Frequently a preference is used to set a value in another object or needs to be applied to an open editor or view. When this is required you can listen for these changes with an IPropertyChangeListener. IPropertyChangeListener is a class that is used to add a listener to an IPropertyStore so that the listener is informed whenever a change is made. Change notifications are issued whenever a preference is changed in the preference store with setValue(); this typically happens when the user hits OK or Apply in a preference dialog, or when a previously saved preference setting is imported.

In the bad word checker example we have implemented a view that displays the bad words for a file highlighted in the selected Color (see attached code). This view has a IPropertyChangeListener defined on it that updates the display color when it changes (see ).  When the view is created it is added as an IPropertyChangeListener on the preference store in the init(IViewSite) method (see ). We also remove it as a listener on the preference store when we dispose of it so that any further changes to the preference store do not try and refer to a disposed page (see ). The init(IViewSite) method is defined on IViewPart and the dispose() method is defined on IWorkbenchPart.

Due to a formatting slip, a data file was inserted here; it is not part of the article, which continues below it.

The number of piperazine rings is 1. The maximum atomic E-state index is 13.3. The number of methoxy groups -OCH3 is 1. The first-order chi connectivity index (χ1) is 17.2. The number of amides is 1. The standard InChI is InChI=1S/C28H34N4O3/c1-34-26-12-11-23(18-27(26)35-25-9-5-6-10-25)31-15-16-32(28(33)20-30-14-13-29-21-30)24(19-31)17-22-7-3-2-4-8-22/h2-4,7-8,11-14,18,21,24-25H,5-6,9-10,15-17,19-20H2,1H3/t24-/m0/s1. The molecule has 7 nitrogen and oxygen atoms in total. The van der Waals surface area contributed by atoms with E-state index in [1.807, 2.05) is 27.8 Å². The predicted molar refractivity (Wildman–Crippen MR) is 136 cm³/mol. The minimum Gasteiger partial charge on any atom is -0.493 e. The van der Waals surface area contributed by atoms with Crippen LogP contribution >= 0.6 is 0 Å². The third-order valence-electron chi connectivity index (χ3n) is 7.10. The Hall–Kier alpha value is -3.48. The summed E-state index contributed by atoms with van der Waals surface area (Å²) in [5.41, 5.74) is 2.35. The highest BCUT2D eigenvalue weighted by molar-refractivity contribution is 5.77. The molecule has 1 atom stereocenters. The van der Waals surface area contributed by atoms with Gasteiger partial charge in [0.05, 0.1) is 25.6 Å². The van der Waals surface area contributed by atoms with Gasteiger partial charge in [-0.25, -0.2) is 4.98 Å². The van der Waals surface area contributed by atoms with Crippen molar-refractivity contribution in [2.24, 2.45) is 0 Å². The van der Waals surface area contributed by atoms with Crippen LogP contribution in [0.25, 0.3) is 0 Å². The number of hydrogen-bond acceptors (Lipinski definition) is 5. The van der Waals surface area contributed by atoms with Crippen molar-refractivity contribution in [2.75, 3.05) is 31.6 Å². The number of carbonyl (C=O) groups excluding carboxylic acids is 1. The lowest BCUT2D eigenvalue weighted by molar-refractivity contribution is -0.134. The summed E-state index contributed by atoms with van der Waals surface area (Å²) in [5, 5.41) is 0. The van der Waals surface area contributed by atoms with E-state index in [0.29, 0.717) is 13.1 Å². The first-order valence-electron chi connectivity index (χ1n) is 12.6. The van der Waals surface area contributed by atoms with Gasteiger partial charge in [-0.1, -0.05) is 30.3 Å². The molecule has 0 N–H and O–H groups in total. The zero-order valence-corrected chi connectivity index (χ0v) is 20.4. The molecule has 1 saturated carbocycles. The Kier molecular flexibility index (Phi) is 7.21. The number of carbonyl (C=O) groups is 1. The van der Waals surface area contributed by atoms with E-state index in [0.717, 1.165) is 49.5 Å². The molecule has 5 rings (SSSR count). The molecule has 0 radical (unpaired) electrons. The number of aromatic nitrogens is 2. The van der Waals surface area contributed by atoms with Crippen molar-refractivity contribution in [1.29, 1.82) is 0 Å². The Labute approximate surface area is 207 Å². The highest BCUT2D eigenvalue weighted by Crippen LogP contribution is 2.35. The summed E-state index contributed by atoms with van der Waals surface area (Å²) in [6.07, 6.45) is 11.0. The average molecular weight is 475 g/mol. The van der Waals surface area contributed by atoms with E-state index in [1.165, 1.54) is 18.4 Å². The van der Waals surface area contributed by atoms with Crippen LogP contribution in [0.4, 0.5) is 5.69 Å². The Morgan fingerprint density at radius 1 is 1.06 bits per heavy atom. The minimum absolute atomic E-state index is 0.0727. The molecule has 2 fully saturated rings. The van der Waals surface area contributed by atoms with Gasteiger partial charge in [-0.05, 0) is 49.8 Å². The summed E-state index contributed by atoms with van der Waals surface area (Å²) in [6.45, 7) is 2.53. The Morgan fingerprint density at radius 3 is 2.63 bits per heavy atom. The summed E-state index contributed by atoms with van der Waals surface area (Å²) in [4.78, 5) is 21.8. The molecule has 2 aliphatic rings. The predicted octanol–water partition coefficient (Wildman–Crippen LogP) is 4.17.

new IPropertyChangeListener() {
	public void propertyChange(PropertyChangeEvent event) {
		if (event.getProperty().equals(BadWordCheckerPlugin.HIGHLIGHT_PREFERENCE)) {
			//Update the colors by clearing the current color,
			//updating the view and then disposing the old color.
			Color oldForeground = foreground;
			foreground = null;
			setBadWordHighlights(text.getText());
			oldForeground.dispose();
		}
		if (event.getProperty().equals(BadWordCheckerPlugin.BAD_WORDS_PREFERENCE))
			//Only update the text if only the words have changed
			setBadWordHighlights(text.getText());
	}
};
 public void init(IViewSite site) throws PartInitException {
	super.init(site);
	site.getPage().addSelectionListener(...);
	BadWordCheckerPlugin